The problem for any sort of agreement now is that the gap between Lib Dems and Labour is probably bigger than it’s ever been, both in terms of where the party leaderships are located and where the members and activists of the parties see each other. Consider the amount of flak Ashdown (especially) and Blair got from their memberships got for working together, and now imagine the apoplexy the right of the Lib Dems would have at working with ‘Corbynistas’ and the way the more excitable elements of the Labour membership would react to making a deal with ‘Tories in disguise’.

Electoral geography was also an important consideration. In the run up to 1997, most of the seats had either Conservatives and Labour in first and second place, or Conservatives and Liberal Democrats. There were very few seats that were Lib Dem-Labour battles, or where other parties got into those top two. That’s not the case now, and what’s more, there are very few seats where Lib Dems are in the top two at all. An agreement in 1997 made strong strategic sense for both parties as there were very few places they were in direct competition. (They’d also both had much stronger results in the 1992 election than they had in 2015)

The point is that it’s easy to talk about how a ‘Progressive Alliance’ would magically make everything better, but the path from where we are now to actually creating one isn’t clear. Trying to get people to jump straight into a formal electoral alliance is a bit like telling a couple who aren’t speaking to each other after an acrimonious break up that they should get married. It might be true that they’re better together, but that doesn’t mean you can just pretend all their baggage no longer exists.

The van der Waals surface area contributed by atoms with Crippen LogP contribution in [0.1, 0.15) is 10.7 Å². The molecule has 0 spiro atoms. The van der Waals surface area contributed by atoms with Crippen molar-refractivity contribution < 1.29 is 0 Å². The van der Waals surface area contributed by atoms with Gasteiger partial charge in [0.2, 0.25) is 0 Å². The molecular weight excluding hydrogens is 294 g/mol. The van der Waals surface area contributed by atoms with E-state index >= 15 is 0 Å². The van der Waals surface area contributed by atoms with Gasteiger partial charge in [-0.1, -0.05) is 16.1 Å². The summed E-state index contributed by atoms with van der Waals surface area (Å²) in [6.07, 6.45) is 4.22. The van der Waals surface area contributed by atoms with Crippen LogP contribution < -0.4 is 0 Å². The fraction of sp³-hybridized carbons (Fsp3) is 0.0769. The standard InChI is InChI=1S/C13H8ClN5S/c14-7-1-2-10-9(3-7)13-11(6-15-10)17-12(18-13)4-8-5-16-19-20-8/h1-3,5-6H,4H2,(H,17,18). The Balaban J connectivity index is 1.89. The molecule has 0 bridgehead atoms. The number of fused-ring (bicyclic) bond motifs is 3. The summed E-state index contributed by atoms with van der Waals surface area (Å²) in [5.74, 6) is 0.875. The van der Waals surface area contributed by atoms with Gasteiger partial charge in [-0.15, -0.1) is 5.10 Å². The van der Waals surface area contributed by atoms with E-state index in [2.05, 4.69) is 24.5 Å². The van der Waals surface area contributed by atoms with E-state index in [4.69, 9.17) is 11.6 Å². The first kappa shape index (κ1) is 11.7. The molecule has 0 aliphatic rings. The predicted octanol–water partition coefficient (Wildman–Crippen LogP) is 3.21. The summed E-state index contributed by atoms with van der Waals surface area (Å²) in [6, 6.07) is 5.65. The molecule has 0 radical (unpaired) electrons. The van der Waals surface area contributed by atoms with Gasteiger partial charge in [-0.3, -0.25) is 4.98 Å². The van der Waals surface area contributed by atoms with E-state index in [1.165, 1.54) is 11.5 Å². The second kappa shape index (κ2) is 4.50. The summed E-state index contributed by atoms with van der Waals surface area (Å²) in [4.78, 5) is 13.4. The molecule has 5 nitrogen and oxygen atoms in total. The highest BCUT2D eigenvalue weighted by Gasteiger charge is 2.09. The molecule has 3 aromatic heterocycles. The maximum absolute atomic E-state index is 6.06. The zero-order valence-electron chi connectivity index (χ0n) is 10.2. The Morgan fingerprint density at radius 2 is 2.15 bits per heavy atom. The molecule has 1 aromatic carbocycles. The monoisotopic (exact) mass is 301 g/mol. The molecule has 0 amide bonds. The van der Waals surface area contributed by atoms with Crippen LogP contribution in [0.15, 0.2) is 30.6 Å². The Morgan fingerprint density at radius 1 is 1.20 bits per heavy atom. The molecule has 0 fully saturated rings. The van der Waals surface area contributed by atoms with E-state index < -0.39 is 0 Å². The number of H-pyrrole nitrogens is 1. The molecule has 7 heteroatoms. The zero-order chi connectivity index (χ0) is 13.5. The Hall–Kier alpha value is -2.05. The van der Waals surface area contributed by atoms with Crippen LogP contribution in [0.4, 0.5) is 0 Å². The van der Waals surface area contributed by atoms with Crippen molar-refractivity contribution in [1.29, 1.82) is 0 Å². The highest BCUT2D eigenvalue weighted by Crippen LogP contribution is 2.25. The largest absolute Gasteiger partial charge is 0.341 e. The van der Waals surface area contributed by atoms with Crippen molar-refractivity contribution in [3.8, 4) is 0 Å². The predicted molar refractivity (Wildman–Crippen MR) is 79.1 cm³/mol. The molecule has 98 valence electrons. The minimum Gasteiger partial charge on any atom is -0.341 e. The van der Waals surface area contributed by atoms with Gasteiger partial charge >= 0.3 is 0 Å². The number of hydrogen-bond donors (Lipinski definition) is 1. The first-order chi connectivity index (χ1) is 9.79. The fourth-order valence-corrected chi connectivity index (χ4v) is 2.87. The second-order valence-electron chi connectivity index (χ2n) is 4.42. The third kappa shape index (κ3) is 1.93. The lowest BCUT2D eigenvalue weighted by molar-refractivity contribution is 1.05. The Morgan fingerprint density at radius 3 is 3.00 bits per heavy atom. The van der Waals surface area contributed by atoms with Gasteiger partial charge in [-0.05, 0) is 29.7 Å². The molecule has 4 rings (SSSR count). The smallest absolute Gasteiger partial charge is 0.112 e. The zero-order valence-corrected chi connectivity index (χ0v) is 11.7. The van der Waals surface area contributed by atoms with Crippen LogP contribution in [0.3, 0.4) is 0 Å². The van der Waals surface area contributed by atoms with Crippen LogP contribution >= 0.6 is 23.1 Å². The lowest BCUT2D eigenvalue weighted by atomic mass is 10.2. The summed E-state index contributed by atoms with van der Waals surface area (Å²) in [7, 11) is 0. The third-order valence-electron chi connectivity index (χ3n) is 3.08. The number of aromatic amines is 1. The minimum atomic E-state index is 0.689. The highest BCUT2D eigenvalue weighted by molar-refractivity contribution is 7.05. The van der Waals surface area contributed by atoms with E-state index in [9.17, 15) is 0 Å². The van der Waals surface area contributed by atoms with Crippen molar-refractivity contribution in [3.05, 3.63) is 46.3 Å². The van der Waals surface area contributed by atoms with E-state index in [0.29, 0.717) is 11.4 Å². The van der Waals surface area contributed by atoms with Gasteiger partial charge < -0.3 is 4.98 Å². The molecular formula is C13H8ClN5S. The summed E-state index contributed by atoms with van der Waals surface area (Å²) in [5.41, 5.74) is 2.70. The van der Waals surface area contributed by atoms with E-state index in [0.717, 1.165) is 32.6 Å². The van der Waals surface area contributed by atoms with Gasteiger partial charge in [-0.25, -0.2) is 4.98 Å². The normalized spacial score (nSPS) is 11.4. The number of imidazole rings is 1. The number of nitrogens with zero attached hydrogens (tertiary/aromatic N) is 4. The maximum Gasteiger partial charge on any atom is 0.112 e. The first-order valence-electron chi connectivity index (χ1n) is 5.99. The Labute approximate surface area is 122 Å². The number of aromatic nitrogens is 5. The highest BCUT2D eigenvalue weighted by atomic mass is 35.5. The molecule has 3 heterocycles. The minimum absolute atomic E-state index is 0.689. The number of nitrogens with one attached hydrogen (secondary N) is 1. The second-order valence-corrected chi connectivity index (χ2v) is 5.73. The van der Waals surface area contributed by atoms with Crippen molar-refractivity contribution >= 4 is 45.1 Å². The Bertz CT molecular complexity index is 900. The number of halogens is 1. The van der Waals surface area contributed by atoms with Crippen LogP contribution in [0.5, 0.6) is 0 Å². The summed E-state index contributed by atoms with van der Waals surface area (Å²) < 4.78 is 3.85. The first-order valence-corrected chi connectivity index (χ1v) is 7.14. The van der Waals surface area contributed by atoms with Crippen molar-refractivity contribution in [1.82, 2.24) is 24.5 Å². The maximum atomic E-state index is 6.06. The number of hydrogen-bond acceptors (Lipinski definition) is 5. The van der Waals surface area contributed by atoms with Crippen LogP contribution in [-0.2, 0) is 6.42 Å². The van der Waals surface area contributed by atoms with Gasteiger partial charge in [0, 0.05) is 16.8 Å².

Worth Reading 185: Atherton in Johannesburg

Get real, tomorrow is not going to happen. By Dan Hodges – “Because this is the Real World. Where Real Things Happen. In barely formulated tabloid-ish sentences that have somehow made their way into a broadsheet where they masquerade as incisive realism. With their no-nonsense tone. And their full-stops.”
The Okinawa missiles of October – Did the US nearly launch nuclear cruise missiles at the Soviet Union and other countries during the Cuban Missile Crisis?
An interactive guide to ambiguous grammar – Make sure you read it right to the end.
After the Paris Attacks: Live News Should Challenge Narratives, Not Desperately Try to Create Them – Too much media coverage is desperate speculation to fill air time, rather than reporting what’s happened.
The Rennard debacle: better to rock the boat than have the tail wag the dog – James Graham saves me from having to write another post on the conclusion of this.

And as a fictional bonus, try Andrew Hickey’s Ten Things You’ll Only Get If You Were A 50s Kid.